Checklist: Prenatal Tests

Our guide to the most common prenatal tests.
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Updated April 17, 2017
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All those pee cups and needle sticks starting to blur together? This guide to the most common first trimester tests should help you keep things straight. You’ll definitely receive these screenings, and should discuss those marked optional with your doctor.

Initial Blood work
At your first prenatal appointment, your doctor will take blood for a long list of screenings. First, she’ll determine your blood type, in case you need a transfusion (very unlikely!) during pregnancy or delivery. She’ll test your blood for Rh, a protein present in about 85 percent of the population. If you prove negative, you’ll need injections of a medication called RhoGAM at 28 or 29 weeks and 72 hours before delivery to prevent problems. (Without these injections, there’s a risk of complications if baby is Rh positive.) Your OB will measure your levels of human chorionic gonadotropin, a hormone produced by the fetus that indicates whether baby is developing well. Your doctor will also look for abnormal hemoglobin levels or red or white cell counts, which can be a sign of anemia or infection. You’ll also be screened for Hepatitis B, Syphilis and other STDs, HIV and immunity to German measles.

Pap Smear
In addition to blood work, your first visit will include a pap smear to check for infections and STDs like Chlamydia, HPV and gonorrhea.

Urine Tests
At every appointment, you’ll give a urine sample to be screened for glucose (elevated levels can be a sign of gestational diabetes) and protein (a possible indication of preeclampsia or a urinary tract infection). If either shows up in your urine, your doctor will likely order order additional testing.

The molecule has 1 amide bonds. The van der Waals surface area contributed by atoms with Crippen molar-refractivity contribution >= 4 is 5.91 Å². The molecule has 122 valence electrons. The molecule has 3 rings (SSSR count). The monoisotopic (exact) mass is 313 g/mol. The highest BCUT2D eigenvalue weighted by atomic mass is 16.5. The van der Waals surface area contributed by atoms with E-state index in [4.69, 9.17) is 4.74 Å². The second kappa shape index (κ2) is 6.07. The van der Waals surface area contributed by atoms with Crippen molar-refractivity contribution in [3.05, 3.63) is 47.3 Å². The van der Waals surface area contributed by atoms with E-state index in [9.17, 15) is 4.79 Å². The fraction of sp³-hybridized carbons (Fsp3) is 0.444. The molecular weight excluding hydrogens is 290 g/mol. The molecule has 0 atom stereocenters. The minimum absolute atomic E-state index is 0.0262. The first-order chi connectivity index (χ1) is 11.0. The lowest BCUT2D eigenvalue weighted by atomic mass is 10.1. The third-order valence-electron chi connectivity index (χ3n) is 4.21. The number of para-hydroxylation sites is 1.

You’ll probably have at least two ultrasounds during your pregnancy. At about 10 weeks, an ultrasound can detect a fetal heartbeat and confirm that the pregnancy is uterine (as opposed to ectopic or tubular). A more detailed ultrasound anatomy scan (also called a level two ultrasound) is performed between weeks 18 and 22. Baby will be measured from crown to rump and around the waist and head to confirm proper growth, and the kidneys, bladder, stomach, brain, spine, sex organs and four chambers of the heart will be checked for normal development and any potential problems. The ultrasound technician will also check amniotic fluid levels, placenta location and fetal heart rate. If necessary, a late-pregnancy ultrasound can check for pre-term labor by measuring cervix length.

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Nuchal Translucency Screening (NTS) (optional)
This special ultrasound, performed between weeks 11 and 14, screens for Down syndrome and other chromosomal disorders,as well as congenital heart defects. While NTS does not provide definitive results, it can determine your risk factor and help you decide whether to pursue further testing.

Chorionic Villus Sampling (CVS) (optional)
This optional test can detect genetic disorders such as Tay-Sachs and sickle cell anemia, and rule out chromosomal disorders like Down syndrome. It also determines baby’s gender with total accuracy. CVS is done between weeks 10 and 12, and involves analyzing genetic material from a small piece of the placenta.

Please note: The Bump and the materials and information it contains are not intended to, and do not constitute, medical or other health advice or diagnosis and should not be used as such. You should always consult with a qualified physician or health professional about your specific circumstances.

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